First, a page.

Napoleon in Rags

Bob Dylan changed the popular music of his time and the music that followed, and the commercial release of a formerly bootlegged concert recording shows how he did it


(The online version of this article appears in two parts. Click here to go to part two.)


"WISH I was Bob Dylan," Robert Creeley wrote in the late 1960s, a time when this seemed to be the wish of nearly everybody -- including, apparently, anthologized poets whose confinement to print gave them good reason to envy Dylan's immediacy and perceived social relevance. In the same poem ("In London," not one of the epigrammatic poems for which Creeley is famous but a series of notebook jottings whose loose tongue seems the result of Dylan's influence coupled with Allen Ginsberg's) Creeley also wished he could hear Dylan's "Tears of Rage" sung by the sweeter-voiced Joan Baez. This could be taken to mean that Creeley was one of the many who admired Dylan, even during his period of greatest influence and popularity, more as a songwriter than as a performer -- more as a voice than as a singer. If so, it hardly amounted to a slight. "He's got a subtle mind," Creeley decided in the poem, for all intents and purposes embracing Dylan as a fellow wordsmith, perhaps even a fellow poet.
I happened upon "In London" while paging through Creeley in search of another poem I recalled reading years ago, which darted to mind as I listened last fall to Live 1966 (Columbia/Legacy C2K 65759), a concert recording from a period when Dylan stood accused of betraying folk music -- and of jeopardizing such folkie ideals as nuclear disarmament and Negro voter registration -- for the sin of cupping his hands to his mouth to shout his lyrics above the big bang of a rock-and-roll band at the 1965 Newport Folk Festival. Not exactly a new release and not exactly a reissue, Live 1966 is the first authorized edition of a performance in Manchester, England, that has been obtainable on one bootleg or another almost continuously since at least 1971. The recording location is so frequently misidentified as London's Royal Albert Hall that Columbia/Legacy has given its two-disc set the subtitle "The 'Royal Albert Hall' Concert," in an effort to assure potential customers that this is the one they've heard so much about over the years. Like many rock bootlegs of the 1970s, the various pirate editions of Dylan's "Albert Hall" concert were often packaged in plain white sleeves; you knew you had the right show if toward the end, below the hum of the amplifiers and the snarl of Dylan and Robbie Robertson tuning their electric guitars in preparation for "Like a Rolling Stone," you heard an outraged audience member cry "Judas!"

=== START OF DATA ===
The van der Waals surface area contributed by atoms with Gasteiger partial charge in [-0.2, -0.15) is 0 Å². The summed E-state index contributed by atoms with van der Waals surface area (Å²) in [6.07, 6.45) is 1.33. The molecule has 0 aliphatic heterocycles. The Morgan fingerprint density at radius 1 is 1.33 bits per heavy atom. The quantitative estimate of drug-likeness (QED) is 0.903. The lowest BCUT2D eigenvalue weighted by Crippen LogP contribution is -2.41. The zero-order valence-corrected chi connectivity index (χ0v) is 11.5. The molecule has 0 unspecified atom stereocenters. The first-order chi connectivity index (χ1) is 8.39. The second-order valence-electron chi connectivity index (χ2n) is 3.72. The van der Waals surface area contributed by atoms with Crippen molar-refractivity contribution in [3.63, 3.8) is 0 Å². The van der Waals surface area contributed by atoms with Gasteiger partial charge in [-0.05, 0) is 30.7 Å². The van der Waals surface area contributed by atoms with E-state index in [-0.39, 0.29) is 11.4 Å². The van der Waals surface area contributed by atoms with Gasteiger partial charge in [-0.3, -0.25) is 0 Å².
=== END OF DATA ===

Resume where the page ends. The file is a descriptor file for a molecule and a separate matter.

I FOUND the lines from Creeley I was looking for in "After": "I'll not write again/things a young man/thinks, not the words/of that feeling."

The fourth line should be read as "of that feeling," because Creeley tends to accent the second word or syllable of a line, like a jazz musician accenting the second and fourth beats of a measure. That feeling of what a young man thinks -- what I felt in listening to Dylan as a young man -- was something I found difficult to recapture in listening to Live 1966. To throw one of Dylan's most famous aphorisms back at him, he was so much older then (older than I was, at any rate). He's younger than that now: his recorded voice of thirty-odd years ago sounds almost younger than I can remember ever being.